Monday, December 21, 2015

Mojin - The Lost Legend

I'll bet I would have been able to see this earlier in the weekend if anything else was opening big, but Star Wars is a behemoth from which you take no showtimes. I wound up having to wait until Sunday afternoon, and then a couple more hours because I either misread the times or the online listings were off. I do find that the timing on this one is really weird, with 6pm and 9pm screenings nightly, nothing in the 7/8pm sweet spot that gives you time to get out of work and maybe have dinner before the film without waiting around.

Another thing that I found kind of odd was that, as mentioned in the review, the film takes great pains to mention that something rational is going on after every obvious supernatural occurrence except the zombies (that this is an incredibly fast-acting unknown disease is apparently just assumed), because apparently the supernatural is a no-no in China, although just a day and a half before I saw Surprise do all sorts of goofy magical stuff, and I wonder if that was okay because it was a comedy or because it was referencing mythology, or some combination of the two.

I will say that with as popular as the Marvel movies have become over there, I'll be very curious to see what they do with Doctor Strange - there's no way of avoiding magic for that, really, and I wonder if Marvel will recast it in a more scientific light ("what you call magic is actually dark-matter nanomachines that exist throughout the universe and function via a telepathic interface that only certain well-trained people - called the Master of the Mystic Arts by superstitious people - can access"), or whether it will be dubbed that way for China. I'll also be curious as to how well this did in China, as it's getting the big screens there and they won't be getting Star Wars for few weeks despite their neighbors getting it at the same time as the US. There have been some crazy Chinese opening weekends this year, and I'm curious how this one fits in.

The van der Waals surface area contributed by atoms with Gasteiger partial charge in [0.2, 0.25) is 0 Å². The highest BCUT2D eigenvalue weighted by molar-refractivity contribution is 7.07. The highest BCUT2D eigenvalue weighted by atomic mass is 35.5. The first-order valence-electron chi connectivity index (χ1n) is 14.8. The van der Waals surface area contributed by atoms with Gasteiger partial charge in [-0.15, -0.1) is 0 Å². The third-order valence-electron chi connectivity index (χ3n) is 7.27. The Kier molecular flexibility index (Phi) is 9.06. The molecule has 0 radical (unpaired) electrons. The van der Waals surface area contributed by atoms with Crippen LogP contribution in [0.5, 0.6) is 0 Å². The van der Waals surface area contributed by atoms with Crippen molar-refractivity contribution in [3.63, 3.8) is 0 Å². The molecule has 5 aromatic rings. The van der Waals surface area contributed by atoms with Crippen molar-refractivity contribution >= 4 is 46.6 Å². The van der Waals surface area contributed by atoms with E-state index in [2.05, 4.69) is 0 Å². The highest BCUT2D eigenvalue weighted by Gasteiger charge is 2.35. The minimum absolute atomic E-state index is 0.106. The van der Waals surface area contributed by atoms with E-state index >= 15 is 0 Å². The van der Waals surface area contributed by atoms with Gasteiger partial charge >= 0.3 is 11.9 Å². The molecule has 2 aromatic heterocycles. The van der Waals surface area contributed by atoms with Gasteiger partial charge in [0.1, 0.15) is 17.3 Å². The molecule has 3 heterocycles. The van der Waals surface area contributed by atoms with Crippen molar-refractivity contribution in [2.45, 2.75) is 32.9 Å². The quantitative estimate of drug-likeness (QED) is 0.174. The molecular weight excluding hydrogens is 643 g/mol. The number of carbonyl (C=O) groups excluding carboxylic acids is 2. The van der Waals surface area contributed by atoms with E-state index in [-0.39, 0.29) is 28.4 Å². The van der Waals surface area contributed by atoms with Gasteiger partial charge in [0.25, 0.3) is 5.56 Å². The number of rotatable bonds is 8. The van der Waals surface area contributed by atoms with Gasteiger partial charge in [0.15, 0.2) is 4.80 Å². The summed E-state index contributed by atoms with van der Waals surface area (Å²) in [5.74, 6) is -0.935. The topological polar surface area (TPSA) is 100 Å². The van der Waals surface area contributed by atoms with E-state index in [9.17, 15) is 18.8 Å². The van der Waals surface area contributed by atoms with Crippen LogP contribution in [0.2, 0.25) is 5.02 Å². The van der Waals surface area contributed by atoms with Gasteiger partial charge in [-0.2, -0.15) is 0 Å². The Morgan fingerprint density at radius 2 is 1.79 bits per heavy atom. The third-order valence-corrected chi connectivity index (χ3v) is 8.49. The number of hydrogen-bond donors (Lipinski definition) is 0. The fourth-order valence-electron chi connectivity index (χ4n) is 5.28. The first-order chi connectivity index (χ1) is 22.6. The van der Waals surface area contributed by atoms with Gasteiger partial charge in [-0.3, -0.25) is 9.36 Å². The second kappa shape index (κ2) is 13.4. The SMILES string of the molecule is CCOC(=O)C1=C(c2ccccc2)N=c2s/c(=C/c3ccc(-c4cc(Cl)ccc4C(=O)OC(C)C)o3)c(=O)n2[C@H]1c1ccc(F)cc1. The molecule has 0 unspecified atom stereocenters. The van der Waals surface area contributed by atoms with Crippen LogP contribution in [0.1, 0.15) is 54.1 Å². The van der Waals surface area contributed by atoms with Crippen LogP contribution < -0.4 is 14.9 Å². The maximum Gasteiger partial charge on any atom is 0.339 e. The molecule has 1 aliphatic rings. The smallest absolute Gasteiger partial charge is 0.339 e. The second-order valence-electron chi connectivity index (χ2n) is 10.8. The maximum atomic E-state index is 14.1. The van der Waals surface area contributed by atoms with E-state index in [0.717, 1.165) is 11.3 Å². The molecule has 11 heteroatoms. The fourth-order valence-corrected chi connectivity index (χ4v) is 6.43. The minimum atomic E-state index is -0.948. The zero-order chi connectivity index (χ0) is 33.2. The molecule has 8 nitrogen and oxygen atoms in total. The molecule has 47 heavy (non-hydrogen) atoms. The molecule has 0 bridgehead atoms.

At least it's a fun movie. Not necessarily a must-see, especially on a weekend where you've also got a new Star Wars movie, but a fair amount of fun if you like this sort of thing.

Xun Long Jue (Mojin - The Lost Legend)

* * * (out of four)
Seen 20 December 2015 in AMC Boston Common #1 (first-run, DCP)

There has been a lot of talk, both this weekend and leading up to it, about what a massive global juggernaut Star Wars: The Force Awakens would be at the box office and how it was sucking up all the Imax screens for a full month. That latter statement actually only applies to the Western world, though, as the giant screens in China are going to Mojin - The Lost Legend (formerly known as "The Ghouls"), and there's a good chance it will be the #2 movie worldwide when all is said and done, despite opening on just thirty screens in North America. If it's playing near you, it's a fun alternative if Star Wars is sold out or way to keep things going if you want more serial-style adventure, even if it's not quite up to the same standard.

The Mojin Xioawei, we are told, were a group of officially sanctioned tomb robbers founded a thousand years ago with the purpose of "borrowing" gold from buried monarchs to buy food for starving peasants. In 1988, the Mojin are Hu Bayi (Chen Kun), Wang Kaixuan (Huang Bo), and Shirley Yang (Shu Qi), but after a near-disaster they have come to New York, a decision that does not sit well with Wang. Even still, he wouldn't return to China without his friends, except that the people his smuggler friend "Grill" (Xia Yu) puts him in contact with have are seeking the "Equinox Flower", something they learned about in 1969, when Hu and Wang were young men in Inner Mongolia competing for the affections of Ding Sitian (Angelababy). Hu and Wang follow, as Hu feels guilty and the company funding this trip is apparently more a cult than a business, with President Ying Caihong (Liu Xiaoqing) certainly determined to find the Flower for reasons beyond profit and historical interest.

The advertising for Mojin describes it as being based upon the "#1 Treasure Hunting Novel in China", which is either a tremendously specific slice of the market or an indication of just how popular treasure-hunting is as a genre over there. I suspect that it might be the middle book of a series, as there seems to be an awful lot of screwing around in the script by Zhang Jia Lu, especially as relates to Shirley's background - I think she's supposed to be Chinese-American and a relatively recent addition to the team - that could really be scrapped or simplified to give the stuff that really works more room to breathe. There's also a bit of stumbling in trying to pretend that this story full of zombies, swarms of blood-draining midges, green fire, bottomless pits, etc., etc., contains nothing supernatural in order to please the Chinese censor board, but you can almost see the cast winking during those scenes.

Full review on EFC.

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